On another note, the participants advocated the continuing involvement of the community, with references to community outreach and input. However, it isn't clear to me the extent to which that is actually going to occur. Is the unveiling of the design concepts in August the next time the public at large will know anything specific about what the teams are planning?

  5. Why would the design teams push for removing the highway when that's a political decision not within the boundaries of this project? They could no more remove the highway than demolish Lumière's parking lots or rehab Powell Square. This is up to St. Louisans not out of town planners. "Money isn't in the bank" for removing the highway as it's not on the table of options.

  6. I felt this was a great summary of events last night and directed my blog readers to check it out as well when I mentioned your article in my post. Here is the link to my blog in case you want to check it out. Thanks for your point-of-view!

  7. Doug,

    Your comment is a bit confusing. The depressed lanes are within the boundary of the design competition. The National Park Service has stated that they prefer highway removal, and MoDOT has stated that they are open to highway removal.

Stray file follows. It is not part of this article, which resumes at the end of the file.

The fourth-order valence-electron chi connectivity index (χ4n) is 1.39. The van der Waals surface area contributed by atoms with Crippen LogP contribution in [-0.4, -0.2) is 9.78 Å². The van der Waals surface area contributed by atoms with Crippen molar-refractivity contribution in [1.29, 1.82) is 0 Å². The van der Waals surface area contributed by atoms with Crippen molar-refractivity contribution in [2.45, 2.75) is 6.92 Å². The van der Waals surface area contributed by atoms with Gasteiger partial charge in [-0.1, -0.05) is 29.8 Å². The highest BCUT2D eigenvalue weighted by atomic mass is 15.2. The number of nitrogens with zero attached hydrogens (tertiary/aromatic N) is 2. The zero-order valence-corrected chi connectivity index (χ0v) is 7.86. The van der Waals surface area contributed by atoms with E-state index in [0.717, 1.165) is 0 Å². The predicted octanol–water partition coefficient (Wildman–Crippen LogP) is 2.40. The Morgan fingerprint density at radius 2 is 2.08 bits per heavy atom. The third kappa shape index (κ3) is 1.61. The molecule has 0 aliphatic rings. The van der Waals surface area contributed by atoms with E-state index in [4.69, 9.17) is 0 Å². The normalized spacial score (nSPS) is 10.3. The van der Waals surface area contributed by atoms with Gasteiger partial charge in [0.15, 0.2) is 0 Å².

The project will likely be funded in large part by the federal government and the projected total budget for implementing the improvements under the GMP's Preferred Alternative, Program Expansion, is a little north of $300 million. So why are you saying highway removal is not within the boundaries of this project?

    Demolishing Lumiere's parking lot, rehabbing of Powell Square are totally independent of highway removal. But a better connected Arch would probably increase the liklihood of any rehab of Powell Square and the increase the number of cars parked in the Lumiere lot.

  8. It's difficult to imagine how any workable design could emerge from a process that doesn't start with the premise of getting I-70 out of the way. If the freeway is left standing, it will be a waste of money.

    That said, I believe the SOM et al philosophy of creating economic vitality with the renovation is sensible. The Arch grounds are not an isolated theme park like Six Flags. They memorialize a site that was the epicenter of economic activity driving our country's westward expansion. Keeping a strong connection to the downtown business district is appropriate.

    This connection should radiate in three directions. To the Cathedral & Old Courthouse, actual relics of that era. To Washington Ave., where the dry goods warehouses stimulated by that expansion have been re purposed for the 21st century. To Soulard & Lafayette Square, an area that could be as historically interesting and attractive to tourists as Society Hill, Georgetown, or Boston Common.

    I'm a native of St. Louis that has lived in the SF Bay Area for the last 16 years. The removal of the Embarcadero Freeway reconnected downtown SF with its waterfront in a way that has pleased both tourists, locals, and the downtown business community. The parallels between SF and StL in this regard are striking. SF was lucky -- the 1989 earthquake necessitated the freeway removal. StL will have to make a conscious decision to spend discretionary money in a tough economy.